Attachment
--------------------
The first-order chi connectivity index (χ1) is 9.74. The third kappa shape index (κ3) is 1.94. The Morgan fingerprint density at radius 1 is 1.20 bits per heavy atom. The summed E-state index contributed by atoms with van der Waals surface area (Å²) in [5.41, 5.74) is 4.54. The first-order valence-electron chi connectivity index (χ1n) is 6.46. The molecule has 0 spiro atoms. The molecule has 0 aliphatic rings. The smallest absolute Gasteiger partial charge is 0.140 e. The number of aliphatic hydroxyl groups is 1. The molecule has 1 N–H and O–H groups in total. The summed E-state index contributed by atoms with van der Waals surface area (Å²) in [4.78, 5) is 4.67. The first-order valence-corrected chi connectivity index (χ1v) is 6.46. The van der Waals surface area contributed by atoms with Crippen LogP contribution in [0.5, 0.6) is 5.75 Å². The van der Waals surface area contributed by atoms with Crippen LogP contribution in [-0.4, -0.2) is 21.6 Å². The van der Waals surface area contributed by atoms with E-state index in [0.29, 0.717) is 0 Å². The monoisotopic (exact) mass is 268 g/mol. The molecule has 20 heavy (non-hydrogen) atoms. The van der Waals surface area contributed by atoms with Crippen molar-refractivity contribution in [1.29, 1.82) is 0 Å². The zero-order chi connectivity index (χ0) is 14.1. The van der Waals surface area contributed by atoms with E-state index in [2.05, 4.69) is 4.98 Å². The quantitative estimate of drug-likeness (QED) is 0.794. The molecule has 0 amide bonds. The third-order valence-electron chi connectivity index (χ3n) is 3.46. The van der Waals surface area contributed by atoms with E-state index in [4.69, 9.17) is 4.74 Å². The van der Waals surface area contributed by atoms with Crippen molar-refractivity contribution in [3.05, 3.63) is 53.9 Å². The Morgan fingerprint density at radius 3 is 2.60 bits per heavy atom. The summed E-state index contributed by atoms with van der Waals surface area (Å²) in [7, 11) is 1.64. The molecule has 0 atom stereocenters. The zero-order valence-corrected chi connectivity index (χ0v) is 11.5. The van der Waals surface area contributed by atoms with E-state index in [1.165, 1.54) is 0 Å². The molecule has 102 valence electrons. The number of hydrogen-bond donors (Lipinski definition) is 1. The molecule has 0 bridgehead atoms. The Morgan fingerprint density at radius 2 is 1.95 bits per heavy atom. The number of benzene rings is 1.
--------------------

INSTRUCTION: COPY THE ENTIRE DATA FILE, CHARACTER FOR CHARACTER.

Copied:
The first-order chi connectivity index (χ1) is 9.74. The third kappa shape index (κ3) is 1.94. The Morgan fingerprint density at radius 1 is 1.20 bits per heavy atom. The summed E-state index contributed by atoms with van der Waals surface area (Å²) in [5.41, 5.74) is 4.54. The first-order valence-electron chi connectivity index (χ1n) is 6.46. The molecule has 0 spiro atoms. The molecule has 0 aliphatic rings. The smallest absolute Gasteiger partial charge is 0.140 e. The number of aliphatic hydroxyl groups is 1. The molecule has 1 N–H and O–H groups in total. The summed E-state index contributed by atoms with van der Waals surface area (Å²) in [4.78, 5) is 4.67. The first-order valence-corrected chi connectivity index (χ1v) is 6.46. The van der Waals surface area contributed by atoms with Crippen LogP contribution in [0.5, 0.6) is 5.75 Å². The van der Waals surface area contributed by atoms with Crippen LogP contribution in [-0.4, -0.2) is 21.6 Å². The van der Waals surface area contributed by atoms with E-state index in [0.29, 0.717) is 0 Å². The monoisotopic (exact) mass is 268 g/mol. The molecule has 20 heavy (non-hydrogen) atoms. The van der Waals surface area contributed by atoms with Crippen molar-refractivity contribution in [1.29, 1.82) is 0 Å². The zero-order chi connectivity index (χ0) is 14.1. The van der Waals surface area contributed by atoms with E-state index in [2.05, 4.69) is 4.98 Å². The quantitative estimate of drug-likeness (QED) is 0.794. The molecule has 0 amide bonds. The third-order valence-electron chi connectivity index (χ3n) is 3.46. The van der Waals surface area contributed by atoms with E-state index in [4.69, 9.17) is 4.74 Å². The van der Waals surface area contributed by atoms with Crippen molar-refractivity contribution in [3.05, 3.63) is 53.9 Å². The Morgan fingerprint density at radius 3 is 2.60 bits per heavy atom. The summed E-state index contributed by atoms with van der Waals surface area (Å²) in [7, 11) is 1.64. The molecule has 0 atom stereocenters. The zero-order valence-corrected chi connectivity index (χ0v) is 11.5. The van der Waals surface area contributed by atoms with E-state index in [1.165, 1.54) is 0 Å². The molecule has 102 valence electrons. The number of hydrogen-bond donors (Lipinski definition) is 1. The molecule has 0 bridgehead atoms. The Morgan fingerprint density at radius 2 is 1.95 bits per heavy atom. The number of benzene rings is 1.